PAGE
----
After her initial rejection, Joe popped the question three more times, before giving Jill a stern ultimatum in 1977. "'I've been as patient as I know how to be, but this has got my Irish up. Either you decide to marry me, or that's it — I'm out. I'm not asking again,'" she recalled in her memoir. "His blue eyes, normally alight, seemed clouded with gray. 'I'm too much in love with you to just be friends,'" he told her. Of course, she eventually agreed to his proposal, and the rest is history. 

Jill's chance encounter with Joe's late wife

Joe Biden tragically lost his first wife, Neilia Biden, and their 1-year-old daughter, Naomi, to a fatal car accident in December 1972. According to The New York Times, the couple's sons, Hunter and Beau, also suffered serious injuries when a tractor-trailer struck the family's station wagon when the family was on its way to buy a Christmas tree. While the politician wasn't familiar with Jill Biden at the time, his future wife reportedly had a chance encounter with Neilia just weeks preceding her death. 

The fleeting moment occurred at a 1972 victory party celebrating Joe's first senate win. Jill spotted Neilia in the crowd. "She had an easy, natural beauty that made her look almost out of place in the frantic crowd," Jill wrote in Where the Light Enters. "From across the room, you could see how happy she was — happy, and incredibly proud." For whatever reason, Jill decided to say hello. "On the spur of the moment. I walked up to her, held out my hand, and said, 'Congratulations on your win,'" Jill recalled. "She took my hand, smiled graciously, and said, 'Thank you so much.'" 

While this seems to be an eerie coincidence, it is comforting to know that Jill shared a warm moment with Hunter and Beau's late mother.

Jill's awkward role defending her husband's actions

Jill Biden has found herself in the awkward position of defending Joe Biden against his alleged history of touching women inappropriately. In March 2019, former Nevada State Assemblywoman Lucy Flores claimed that the then-vice president sniffed her hair and planted a "big slow kiss" on the back of her head at a rally in 2014. "My brain couldn't process what was happening," Flores wrote in an essay for New York magazine. "I was embarrassed. I was shocked." Joe stated that he never meant to make Flores feel uncomfortable and pledged to "listen respectfully" to women in the future. 

Jill also addressed the controversy on Good Morning America. "I think what you don't realize is how many people approach Joe," she said. "Men and women, looking for comfort or empathy. But going forward, I think he's gonna have to judge — be a better judge — of when people approach him, how he's going to react. That he maybe shouldn't approach them." While Jill isn't the first politician's wife forced to deal with these types of allegations, that doesn't make her plight any less uncomfortable.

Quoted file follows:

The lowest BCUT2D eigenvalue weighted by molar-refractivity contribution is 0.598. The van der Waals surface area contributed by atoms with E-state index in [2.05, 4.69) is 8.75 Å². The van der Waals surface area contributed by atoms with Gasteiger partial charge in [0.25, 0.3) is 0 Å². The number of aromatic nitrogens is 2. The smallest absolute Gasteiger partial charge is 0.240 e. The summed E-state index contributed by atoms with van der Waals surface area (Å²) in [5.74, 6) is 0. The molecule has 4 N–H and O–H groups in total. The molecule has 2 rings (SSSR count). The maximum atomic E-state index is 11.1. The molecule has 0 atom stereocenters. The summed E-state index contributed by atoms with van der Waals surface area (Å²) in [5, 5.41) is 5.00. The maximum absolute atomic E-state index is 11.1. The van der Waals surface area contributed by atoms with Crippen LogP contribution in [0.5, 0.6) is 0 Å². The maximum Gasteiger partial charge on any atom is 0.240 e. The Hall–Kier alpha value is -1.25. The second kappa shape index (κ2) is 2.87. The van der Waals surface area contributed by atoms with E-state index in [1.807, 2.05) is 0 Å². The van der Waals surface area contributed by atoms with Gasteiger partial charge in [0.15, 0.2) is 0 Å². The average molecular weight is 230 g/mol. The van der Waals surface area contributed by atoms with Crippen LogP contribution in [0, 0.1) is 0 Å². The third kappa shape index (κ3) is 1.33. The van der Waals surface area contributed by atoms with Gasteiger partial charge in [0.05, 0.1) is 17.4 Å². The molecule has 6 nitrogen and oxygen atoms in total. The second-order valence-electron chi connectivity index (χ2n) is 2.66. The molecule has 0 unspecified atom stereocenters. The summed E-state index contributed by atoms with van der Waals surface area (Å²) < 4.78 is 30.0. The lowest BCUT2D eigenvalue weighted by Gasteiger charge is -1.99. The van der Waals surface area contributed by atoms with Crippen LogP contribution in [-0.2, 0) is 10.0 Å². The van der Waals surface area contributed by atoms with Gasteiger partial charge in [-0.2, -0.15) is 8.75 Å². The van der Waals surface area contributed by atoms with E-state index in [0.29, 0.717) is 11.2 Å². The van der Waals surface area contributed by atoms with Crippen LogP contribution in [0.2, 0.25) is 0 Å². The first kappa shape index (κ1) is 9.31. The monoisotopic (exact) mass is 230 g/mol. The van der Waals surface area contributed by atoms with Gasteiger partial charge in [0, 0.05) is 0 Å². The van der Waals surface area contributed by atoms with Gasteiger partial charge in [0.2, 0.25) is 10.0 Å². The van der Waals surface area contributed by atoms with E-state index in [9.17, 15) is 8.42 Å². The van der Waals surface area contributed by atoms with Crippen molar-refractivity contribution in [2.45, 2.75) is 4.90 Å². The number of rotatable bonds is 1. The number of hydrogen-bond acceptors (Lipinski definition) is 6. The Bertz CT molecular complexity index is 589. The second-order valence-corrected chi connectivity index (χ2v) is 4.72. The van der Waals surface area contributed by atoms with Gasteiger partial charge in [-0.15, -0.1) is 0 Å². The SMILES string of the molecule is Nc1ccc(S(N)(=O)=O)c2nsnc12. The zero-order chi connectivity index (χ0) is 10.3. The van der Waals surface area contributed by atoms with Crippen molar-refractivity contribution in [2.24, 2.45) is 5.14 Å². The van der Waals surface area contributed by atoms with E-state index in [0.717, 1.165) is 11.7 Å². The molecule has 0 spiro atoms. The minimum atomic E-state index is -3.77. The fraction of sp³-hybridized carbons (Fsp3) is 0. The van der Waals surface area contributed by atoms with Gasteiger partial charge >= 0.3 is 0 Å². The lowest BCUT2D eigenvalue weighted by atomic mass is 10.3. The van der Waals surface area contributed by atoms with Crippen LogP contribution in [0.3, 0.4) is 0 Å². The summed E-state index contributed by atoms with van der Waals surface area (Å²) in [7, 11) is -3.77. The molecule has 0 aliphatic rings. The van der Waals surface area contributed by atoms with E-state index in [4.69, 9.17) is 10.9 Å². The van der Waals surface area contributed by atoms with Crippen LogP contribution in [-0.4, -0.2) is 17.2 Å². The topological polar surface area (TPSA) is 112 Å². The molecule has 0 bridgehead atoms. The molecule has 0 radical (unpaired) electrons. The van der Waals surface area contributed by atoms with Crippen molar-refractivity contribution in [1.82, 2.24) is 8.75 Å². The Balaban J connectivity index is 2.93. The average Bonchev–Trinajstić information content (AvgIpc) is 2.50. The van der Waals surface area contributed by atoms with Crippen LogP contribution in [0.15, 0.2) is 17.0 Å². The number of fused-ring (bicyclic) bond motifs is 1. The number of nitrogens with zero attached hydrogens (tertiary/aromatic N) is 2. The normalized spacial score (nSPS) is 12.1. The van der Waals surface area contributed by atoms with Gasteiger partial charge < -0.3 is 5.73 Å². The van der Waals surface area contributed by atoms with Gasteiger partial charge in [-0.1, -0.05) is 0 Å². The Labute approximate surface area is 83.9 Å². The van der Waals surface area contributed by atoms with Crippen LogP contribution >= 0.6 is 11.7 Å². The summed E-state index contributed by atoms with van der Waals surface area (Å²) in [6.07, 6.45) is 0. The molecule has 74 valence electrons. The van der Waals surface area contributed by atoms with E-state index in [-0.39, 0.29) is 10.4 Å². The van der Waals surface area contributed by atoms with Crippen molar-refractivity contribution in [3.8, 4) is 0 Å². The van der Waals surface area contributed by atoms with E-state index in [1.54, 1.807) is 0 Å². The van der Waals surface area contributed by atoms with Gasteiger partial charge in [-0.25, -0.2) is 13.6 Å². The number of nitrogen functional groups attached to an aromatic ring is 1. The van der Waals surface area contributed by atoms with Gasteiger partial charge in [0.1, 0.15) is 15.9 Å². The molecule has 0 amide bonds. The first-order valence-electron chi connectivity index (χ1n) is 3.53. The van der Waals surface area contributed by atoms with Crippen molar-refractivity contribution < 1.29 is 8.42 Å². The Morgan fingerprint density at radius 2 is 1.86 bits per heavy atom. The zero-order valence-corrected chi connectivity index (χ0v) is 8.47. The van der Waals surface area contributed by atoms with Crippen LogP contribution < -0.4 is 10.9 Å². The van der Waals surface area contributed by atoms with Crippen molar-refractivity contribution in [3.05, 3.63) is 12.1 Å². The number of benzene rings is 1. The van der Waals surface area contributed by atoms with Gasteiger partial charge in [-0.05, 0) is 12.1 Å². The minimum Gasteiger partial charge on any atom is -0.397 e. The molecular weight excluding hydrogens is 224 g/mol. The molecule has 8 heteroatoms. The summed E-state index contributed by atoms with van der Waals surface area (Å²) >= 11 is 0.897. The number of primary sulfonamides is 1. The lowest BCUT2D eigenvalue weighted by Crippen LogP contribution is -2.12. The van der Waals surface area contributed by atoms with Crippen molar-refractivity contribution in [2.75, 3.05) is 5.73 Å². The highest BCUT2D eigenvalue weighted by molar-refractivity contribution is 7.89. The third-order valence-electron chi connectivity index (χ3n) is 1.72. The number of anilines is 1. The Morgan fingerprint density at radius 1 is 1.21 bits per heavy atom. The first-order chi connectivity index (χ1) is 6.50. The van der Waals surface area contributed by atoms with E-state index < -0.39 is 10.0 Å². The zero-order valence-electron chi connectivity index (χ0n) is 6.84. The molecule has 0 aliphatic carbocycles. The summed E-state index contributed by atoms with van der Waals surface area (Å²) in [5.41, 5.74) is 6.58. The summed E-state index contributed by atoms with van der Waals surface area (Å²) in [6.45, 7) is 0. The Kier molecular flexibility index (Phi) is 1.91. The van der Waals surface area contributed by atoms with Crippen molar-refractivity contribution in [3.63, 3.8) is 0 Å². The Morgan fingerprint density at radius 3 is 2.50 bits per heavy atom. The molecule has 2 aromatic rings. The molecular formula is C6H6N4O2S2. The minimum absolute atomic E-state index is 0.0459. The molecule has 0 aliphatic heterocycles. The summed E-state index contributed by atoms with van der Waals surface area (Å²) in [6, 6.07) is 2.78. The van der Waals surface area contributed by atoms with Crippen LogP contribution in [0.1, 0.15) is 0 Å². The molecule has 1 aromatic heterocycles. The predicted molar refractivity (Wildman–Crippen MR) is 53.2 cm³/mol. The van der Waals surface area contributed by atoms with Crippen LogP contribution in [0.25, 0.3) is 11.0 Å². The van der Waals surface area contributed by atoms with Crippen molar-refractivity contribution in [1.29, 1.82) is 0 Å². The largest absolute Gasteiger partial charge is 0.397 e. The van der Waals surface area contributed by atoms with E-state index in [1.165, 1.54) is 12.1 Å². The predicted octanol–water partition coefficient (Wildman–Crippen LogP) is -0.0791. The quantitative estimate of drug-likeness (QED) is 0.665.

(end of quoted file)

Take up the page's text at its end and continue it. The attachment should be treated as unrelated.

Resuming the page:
Is Joe ignoring Jill's wishes?

Jill Biden has been forthright about her disinterest in becoming a first lady. She touched on this sentiment in Where the Light Enters, comparing her situation to former first lady Michelle Obama. "Like me, she had a career of her own — the title of First Lady wasn't one she was seeking, but she believed deeply in Barack's leadership and did everything she could to support him," she wrote. In another excerpt, Jill explains that she's more comfortable teaching. "I was grateful to be Second Lady. It was an incredible honor. But the role I have always felt most at home is being 'Dr. B.' — working with first-generation college students, teaching them to write essays."

Her continued disinterest in the prospective title certainly hasn't been lost in the news. In February 2019, The Washington Post published a piece titled, "Jill Biden has never wanted to be first lady, but Joe can't win the White House without her." Given her outspoken reservations, it's fair to wonder why former Vice President Joe Biden entered the 2020 presidential race at all. While it's all a little odd, it should be noted that the longtime teacher is still "excited and proud" of her husband's decision to run for the highest political office in the United States.